July 14, 2017
At our 8 am meeting today we were presented with three options for today’s excursions. Option 1 was a short ATV drive to look for musk-oxen, option 2 was a long ATV drive to the Northwest Passage, and option 3 was a trip in the Mercedes Unimog truck to Gull Canyon for a hike. It was an easy decision for us—we chose option 3.
After breakfast we put some extra clothing in our daypacks and joined the group outside by the truck. There was Luc and Linda from Quebec City, Terry and Karen from Pittsburgh, Eric from Squamish, Katie from London, and Elspeth and John from Boston. The truck, driven by Dave, took us across the river and the gravel flats and the airstrip to the hills nearby. It was a slow drive because of all the uneven terrain but after about half an hour we were at the start of the walk.
We started across the tundra, admiring all of the flowers, and very soon we passed a group of Long-tailed Jaegers. We must have been a bit close to their nests, so they were flying above us and squawking away. But they finally settled down once they deemed we were far enough away. Soon we reached the top of the hill, where there were a lot of Snow Buntings.
From here we had fantastic views down into the canyon, which was formed millions of years ago along a fault line. We could see massive sections of uplifting as well as greatly eroded columns of rock. After spending some time on the ridge we backtracked a bit and descended into the canyon, where Dave had driven the truck and set out the lunch. What a great lunch—squash soup, bread, chicken salad, cheeses and cold meats, topped off with fantastic chocolate chip cookies!
After lunch we walked up the canyon to explore. There were Thayer’s Gulls nesting on the canyon walls, along with a couple of Glaucous Gulls. Along the way were fossils of corals and other underwater creatures. Since we were wearing rubber boots we could walk in the water if we liked, and we did, but we were told that last week the water had been too deep for that. So because of the low water levels we could walk past the green mossy part with the gulls and into the more barren upper canyon.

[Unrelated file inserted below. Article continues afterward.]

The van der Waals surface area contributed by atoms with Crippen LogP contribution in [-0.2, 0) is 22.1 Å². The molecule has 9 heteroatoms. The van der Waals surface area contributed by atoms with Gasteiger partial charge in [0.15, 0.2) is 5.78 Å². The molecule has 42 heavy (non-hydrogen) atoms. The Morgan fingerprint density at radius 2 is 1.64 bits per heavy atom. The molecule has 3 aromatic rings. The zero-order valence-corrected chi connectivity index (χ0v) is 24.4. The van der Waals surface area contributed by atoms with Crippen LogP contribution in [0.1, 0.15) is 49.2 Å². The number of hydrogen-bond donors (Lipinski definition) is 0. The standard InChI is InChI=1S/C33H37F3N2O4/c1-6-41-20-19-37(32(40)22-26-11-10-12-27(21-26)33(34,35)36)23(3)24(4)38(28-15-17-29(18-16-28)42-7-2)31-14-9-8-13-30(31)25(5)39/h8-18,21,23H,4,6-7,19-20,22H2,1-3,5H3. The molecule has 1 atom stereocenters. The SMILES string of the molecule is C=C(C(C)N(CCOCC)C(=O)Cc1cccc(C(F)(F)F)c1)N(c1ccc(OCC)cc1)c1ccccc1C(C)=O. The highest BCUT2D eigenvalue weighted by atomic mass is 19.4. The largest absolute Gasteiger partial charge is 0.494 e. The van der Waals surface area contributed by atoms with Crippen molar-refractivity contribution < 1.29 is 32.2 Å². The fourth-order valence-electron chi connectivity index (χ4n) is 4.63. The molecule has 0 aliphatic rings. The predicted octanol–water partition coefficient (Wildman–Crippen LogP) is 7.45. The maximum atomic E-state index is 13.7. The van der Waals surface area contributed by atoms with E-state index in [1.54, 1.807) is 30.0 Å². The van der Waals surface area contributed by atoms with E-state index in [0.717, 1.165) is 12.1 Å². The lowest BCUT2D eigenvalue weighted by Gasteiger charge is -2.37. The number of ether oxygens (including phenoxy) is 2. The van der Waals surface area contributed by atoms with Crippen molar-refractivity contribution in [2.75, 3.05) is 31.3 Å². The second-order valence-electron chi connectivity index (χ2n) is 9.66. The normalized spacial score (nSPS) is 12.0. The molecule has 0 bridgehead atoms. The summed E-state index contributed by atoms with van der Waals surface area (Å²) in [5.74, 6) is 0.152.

(Walking up the rocky river bed was a good for the boots. You might think that rubber boots might slip while walking on sloping rocks, but ours didn’t. We were very impressed.)
Back at the truck, we watched a pair of Rough-legged Hawks for a short time and then drove back to camp. The plan when we arrived there was to head down to the bay to see the belugas. But Dave called Gretchen, the researcher who lives down by the bay, and she said that they had left because the ice had been blown in. But luckily for us, Richard, one of the owners, had gone for a run up the hill just behind the lodge and noticed a small herd of musk-oxen!
So naturally we hurriedly put our boots back on and headed up the hill with our guides. After a vigorous 15-minute walk we carefully looked over the crest of the hill to where the six musk-oxen were. They were still lying down, so we were able to regroup and figure out how to get closer. But while we were doing this the wind changed, so now the musk-oxen were on alert. When we tried to move closer, they all stood up and casually started to wander away.
Dave then suggested we should go downhill a bit to try to outflank them, so we did that. Only to see them down in the valley about a kilometer away, making good speed away from us! Oh well, at least we got a good view of them.
The Northwest Passage group had had a mechanical problem with one of their ATVs, so we ended up having dinner at 8:30 pm. Fortunately the kitchen staff had got enough advance notice, as we had another great meal—turbot, roast potatoes, and salad, followed by orange crème brulée. After dinner we sat and chatted with Terry and Karen before returning to our cabin.
Next: Belugas and Solo walk